The Wet Seal, Inc. and its subsidiaries operated as a specialty retailer of apparel and accessory items for women in the United States. It operated three mall-based chains of retail stores under the Wet Seal, Arden B, and Blink by Wet Seal brands. The company's Wet Seal stores offered apparel and accessories for teenage girls. The Arden B. stores provided feminine, contemporary collections of fashion separates and accessories until 2015. Blink stores focused on denim products for the same teenage girl market as Wet Seal, but with store sizes of 1,600 square feet (150 m2) versus the 4,000 square feet (370 m2) of Wet Seal.[6] It also operated Web-based stores, which included www.wetseal.com that offered Wet Seal merchandise; and www.ardenb.com, which offers Arden B apparel and accessories. As of January 30, 2010, the company operated 504 retail stores in 47 states, including 424 Wet Seal stores and 80 Arden B stores. The Wet Seal, Inc. was founded in 1962 and is based in Foothill Ranch, California.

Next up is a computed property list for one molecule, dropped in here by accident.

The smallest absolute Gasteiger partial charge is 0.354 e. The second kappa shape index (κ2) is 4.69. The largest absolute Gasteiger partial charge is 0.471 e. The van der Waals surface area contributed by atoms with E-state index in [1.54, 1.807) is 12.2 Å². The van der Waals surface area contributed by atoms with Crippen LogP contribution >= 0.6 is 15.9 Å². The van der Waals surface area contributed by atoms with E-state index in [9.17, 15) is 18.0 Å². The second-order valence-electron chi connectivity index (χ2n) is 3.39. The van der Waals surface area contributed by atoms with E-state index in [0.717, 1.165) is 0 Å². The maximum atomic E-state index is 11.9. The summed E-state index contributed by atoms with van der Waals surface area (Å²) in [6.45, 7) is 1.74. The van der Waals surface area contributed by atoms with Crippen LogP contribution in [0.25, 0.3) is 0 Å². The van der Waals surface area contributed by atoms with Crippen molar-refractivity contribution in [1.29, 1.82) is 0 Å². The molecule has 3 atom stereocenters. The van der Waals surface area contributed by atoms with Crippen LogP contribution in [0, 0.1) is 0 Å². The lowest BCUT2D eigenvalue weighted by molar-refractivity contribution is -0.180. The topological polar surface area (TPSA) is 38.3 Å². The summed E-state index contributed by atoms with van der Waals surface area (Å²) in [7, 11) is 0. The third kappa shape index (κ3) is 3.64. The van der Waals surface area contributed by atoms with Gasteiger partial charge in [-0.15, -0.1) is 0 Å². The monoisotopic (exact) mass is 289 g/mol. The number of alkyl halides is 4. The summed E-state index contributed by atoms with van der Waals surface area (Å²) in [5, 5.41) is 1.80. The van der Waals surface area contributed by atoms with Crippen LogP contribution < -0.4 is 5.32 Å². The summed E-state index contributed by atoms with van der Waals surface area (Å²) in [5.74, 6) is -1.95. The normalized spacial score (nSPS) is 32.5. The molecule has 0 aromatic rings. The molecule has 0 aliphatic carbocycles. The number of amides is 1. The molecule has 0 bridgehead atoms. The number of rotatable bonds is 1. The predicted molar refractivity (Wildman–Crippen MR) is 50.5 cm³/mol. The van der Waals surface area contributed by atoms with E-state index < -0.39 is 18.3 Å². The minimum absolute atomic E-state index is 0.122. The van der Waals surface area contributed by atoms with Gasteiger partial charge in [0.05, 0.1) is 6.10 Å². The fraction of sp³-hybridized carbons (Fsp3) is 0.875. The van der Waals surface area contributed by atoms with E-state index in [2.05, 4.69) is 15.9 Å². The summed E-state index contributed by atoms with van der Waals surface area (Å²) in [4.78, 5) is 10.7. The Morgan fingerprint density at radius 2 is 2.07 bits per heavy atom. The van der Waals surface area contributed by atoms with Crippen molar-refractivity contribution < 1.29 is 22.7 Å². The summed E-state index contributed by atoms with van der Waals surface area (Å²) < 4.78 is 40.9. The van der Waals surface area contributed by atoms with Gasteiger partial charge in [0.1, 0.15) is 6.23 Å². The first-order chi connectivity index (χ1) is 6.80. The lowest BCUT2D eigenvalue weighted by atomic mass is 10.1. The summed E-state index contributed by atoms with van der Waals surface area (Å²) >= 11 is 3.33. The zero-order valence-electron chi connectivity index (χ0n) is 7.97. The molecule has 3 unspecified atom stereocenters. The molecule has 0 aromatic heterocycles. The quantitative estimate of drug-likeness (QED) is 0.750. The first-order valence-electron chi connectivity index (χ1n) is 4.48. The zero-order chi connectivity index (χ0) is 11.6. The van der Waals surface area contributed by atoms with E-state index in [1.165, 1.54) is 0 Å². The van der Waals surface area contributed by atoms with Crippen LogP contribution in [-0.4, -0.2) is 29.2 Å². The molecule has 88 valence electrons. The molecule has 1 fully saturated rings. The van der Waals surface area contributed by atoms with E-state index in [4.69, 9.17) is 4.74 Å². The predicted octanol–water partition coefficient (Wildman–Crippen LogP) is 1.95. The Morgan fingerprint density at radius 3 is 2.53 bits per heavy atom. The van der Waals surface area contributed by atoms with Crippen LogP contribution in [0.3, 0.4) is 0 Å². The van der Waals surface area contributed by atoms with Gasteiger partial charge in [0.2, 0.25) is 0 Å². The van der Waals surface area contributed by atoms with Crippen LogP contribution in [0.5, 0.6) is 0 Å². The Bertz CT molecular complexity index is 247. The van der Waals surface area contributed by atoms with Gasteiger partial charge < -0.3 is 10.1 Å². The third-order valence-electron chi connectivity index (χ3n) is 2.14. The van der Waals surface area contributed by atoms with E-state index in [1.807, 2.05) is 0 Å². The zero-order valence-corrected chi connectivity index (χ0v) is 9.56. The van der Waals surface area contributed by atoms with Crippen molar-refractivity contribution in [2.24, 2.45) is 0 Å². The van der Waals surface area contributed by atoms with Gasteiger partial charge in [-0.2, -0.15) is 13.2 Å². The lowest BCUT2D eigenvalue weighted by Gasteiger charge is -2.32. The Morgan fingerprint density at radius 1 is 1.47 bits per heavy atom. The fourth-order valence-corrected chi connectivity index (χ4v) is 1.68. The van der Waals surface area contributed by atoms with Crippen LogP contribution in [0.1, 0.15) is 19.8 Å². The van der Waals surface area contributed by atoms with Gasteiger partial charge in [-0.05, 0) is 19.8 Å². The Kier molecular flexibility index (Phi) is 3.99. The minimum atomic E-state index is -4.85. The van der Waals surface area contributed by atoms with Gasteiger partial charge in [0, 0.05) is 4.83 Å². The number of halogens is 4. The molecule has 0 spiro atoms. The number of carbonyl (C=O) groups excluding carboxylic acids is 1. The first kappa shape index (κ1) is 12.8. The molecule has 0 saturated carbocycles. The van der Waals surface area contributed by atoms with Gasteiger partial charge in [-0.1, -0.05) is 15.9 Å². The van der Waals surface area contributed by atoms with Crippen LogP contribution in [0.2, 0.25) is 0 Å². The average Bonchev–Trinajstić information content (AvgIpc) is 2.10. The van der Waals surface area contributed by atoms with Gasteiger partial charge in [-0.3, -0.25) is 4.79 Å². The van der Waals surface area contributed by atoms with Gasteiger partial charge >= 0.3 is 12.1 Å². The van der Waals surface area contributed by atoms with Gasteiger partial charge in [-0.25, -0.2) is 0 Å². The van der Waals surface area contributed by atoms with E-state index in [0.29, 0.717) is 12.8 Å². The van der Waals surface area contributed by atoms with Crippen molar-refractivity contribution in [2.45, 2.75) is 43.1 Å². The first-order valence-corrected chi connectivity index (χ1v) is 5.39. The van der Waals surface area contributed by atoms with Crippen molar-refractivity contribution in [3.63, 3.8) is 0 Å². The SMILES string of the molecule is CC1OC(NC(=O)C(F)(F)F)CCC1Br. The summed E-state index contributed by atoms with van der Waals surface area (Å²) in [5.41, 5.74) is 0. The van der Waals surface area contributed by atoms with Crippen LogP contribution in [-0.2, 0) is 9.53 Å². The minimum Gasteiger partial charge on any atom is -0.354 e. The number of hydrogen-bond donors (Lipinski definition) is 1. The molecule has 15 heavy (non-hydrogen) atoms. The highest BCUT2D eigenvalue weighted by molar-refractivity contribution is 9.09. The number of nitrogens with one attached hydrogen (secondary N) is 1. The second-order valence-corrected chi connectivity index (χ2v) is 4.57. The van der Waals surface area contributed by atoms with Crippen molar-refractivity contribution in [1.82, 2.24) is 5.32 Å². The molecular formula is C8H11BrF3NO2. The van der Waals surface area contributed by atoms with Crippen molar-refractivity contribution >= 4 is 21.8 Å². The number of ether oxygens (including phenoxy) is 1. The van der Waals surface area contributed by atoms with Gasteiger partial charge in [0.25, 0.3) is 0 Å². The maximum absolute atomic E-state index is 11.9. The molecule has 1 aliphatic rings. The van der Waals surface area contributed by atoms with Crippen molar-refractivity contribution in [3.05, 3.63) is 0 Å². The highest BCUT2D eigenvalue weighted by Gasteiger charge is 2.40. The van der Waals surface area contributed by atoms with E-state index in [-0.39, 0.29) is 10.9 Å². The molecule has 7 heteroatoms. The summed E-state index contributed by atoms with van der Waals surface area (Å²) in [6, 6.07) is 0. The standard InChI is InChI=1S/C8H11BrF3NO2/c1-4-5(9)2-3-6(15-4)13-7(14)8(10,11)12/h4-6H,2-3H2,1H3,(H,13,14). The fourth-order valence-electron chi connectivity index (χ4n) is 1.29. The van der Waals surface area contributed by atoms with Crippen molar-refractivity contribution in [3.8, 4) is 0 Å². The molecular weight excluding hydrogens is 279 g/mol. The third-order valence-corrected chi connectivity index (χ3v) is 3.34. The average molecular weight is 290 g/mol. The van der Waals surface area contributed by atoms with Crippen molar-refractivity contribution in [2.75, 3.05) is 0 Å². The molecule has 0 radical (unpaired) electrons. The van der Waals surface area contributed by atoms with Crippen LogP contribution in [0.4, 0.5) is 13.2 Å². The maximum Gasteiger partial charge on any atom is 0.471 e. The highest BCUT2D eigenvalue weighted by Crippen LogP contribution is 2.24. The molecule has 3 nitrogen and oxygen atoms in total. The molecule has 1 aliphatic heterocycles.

The chain made a failed attempt to purchase County Seat in 1996.[9]

Wet Seal typically served the same audience and competed with Forever 21, and Charlotte Russe.[10]

In 2013, Wet Seal laid off 35 employees, mostly at the headquarters due to competition from Forever 21 in order to save $3.8 million a year.[11]

In 2013, Wet Seal reached a $7.5 million settlement with minority plaintiffs who charged that the company directed managers to fire African American employees who they thought did not fit the company's brand image which is the "Armani look, white, blond hair and blue eyes."[12]